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Burns "Country Music" soundtrack out Aug. 30.

Thursday, June 13, 2019 – The upcoming PBS documentary: "Country Music - A Film By Ken Burns" will be available as a soundtrack in a five-CD deluxe box set on Aug. 30.

Legacy will release a suite of soundtrack products, including 2CD, 2LP and digital configurations of the multi-artist album, on Sept. 13.

Burns chronicles the diverse roots, evolution and stylistic diversity of 20th century American country music in his new 8-part (16.5 hour) documentary premiering Sunday, Sept. 15 on PBS.

The CD showcases recordings drawn from the nearly 600 music cues used in the documentary.

The box includes a note from the film's producers Burns, Dayton Duncan and Julie Dunfrey as well as in-depth essays by Bill Malone and country music historians Colin Escott (covering the 1930s-1950s) and Tamara Saviano (covering the 1960s-1990s). The set features quotes from many of the artists who appear in the series including Dolly Parton, Rosanne Cash, Kris Kristofferson, Merle Haggard, Vince Gill and others.

Disc One of the deluxe edition of COUNTRY MUSIC - A Film By Ken Burns (The Soundtrack) covers "Episode One: The Rub (Beginnings - 1933)" and "Episode Two: Hard Times (1933-1945)" of the film and includes pioneering performances from The Carter Family, Jimmie Rodgers, Charlie Poole with the North Carolina Ramblers, Gene Autry, Bob Wills and His Texas Playboys, Roy Acuff and His Crazy Tennesseans and Bill Monroe and His Blue Grass Boys.

Disc Two of the collection brings together music from "Episode Three: The Hillbilly Shakespeare (1945-1953)" and "Episode Four: I Can't Stop Loving You (1953-1963)" and features essential recordings by Hank Williams with his Drifting Cowboys, Kitty Wells, Little Brenda Lee, Johnny Cash & the Tennessee Two, Ray Price, The Everly Brothers, Lefty Frizzell, Marty Robbins, Faron Young, Patsy Cline and Ray Charles.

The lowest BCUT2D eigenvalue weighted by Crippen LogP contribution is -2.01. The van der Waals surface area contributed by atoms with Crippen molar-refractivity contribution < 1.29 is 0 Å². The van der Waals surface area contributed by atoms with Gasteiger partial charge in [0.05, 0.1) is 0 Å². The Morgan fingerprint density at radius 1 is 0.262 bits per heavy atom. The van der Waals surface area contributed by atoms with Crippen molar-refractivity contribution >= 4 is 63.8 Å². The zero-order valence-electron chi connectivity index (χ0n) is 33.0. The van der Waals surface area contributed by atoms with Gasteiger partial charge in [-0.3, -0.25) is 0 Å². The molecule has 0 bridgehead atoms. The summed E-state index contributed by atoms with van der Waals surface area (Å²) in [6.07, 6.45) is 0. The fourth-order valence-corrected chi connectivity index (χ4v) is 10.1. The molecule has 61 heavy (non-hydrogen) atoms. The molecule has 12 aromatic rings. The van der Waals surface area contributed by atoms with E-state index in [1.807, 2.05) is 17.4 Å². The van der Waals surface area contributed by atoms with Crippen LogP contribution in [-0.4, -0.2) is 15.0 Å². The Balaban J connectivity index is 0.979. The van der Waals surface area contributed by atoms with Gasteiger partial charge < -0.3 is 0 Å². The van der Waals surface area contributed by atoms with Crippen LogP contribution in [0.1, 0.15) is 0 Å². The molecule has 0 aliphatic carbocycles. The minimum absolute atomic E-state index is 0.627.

Disc Three showcases recordings from "Episode Five: The Sons and Daughters of America (1964-1968)" and "Episode Six: Will the Circle Be Unbroken (1968-1972)" from artists including Roger Miller, Buck Owens, Loretta Lynn, Charley Pride, Jeannie C. Riley, Tammy Wynette, The Byrds, Kris Kristofferson, Bob Dylan with Johnny Cash and The Nitty Gritty Dirt Band.

Disc Four focuses on "Episode Seven: Are You Sure Hank Done It This Way? (1973-1983)" and a new generation of country musicians including Waylon Jennings, Dolly Parton, George Jones and Tammy Wynette, Townes Van Zandt, Gram Parsons and the Fallen Angels, Emmylou Harris, Willie Nelson, Hank Williams, Jr. and Rosanne Cash.

Disc Five rounds out the anthology with "Episode Eight: Don't Get Above Your Raisin' (1973-1996)" featuring tracks by Ricky Skaggs, Reba McEntire, Randy Travis, The Judds (Wynonna and Naomi), Dwight Yoakam, Kathy Mattea and Trisha Yearwood.

"At the heart of every great country music song is a story," said Burns. "As the songwriter Harlan Howard said, 'It's three chords and the truth.' The common experiences and human emotions speak to each of us about love and loss, about hard times and the chance of redemption. As an art form, country music is also forever revisiting its history, sharing and updating old classics and celebrating its roots, which are, in many ways, foundational to our country itself."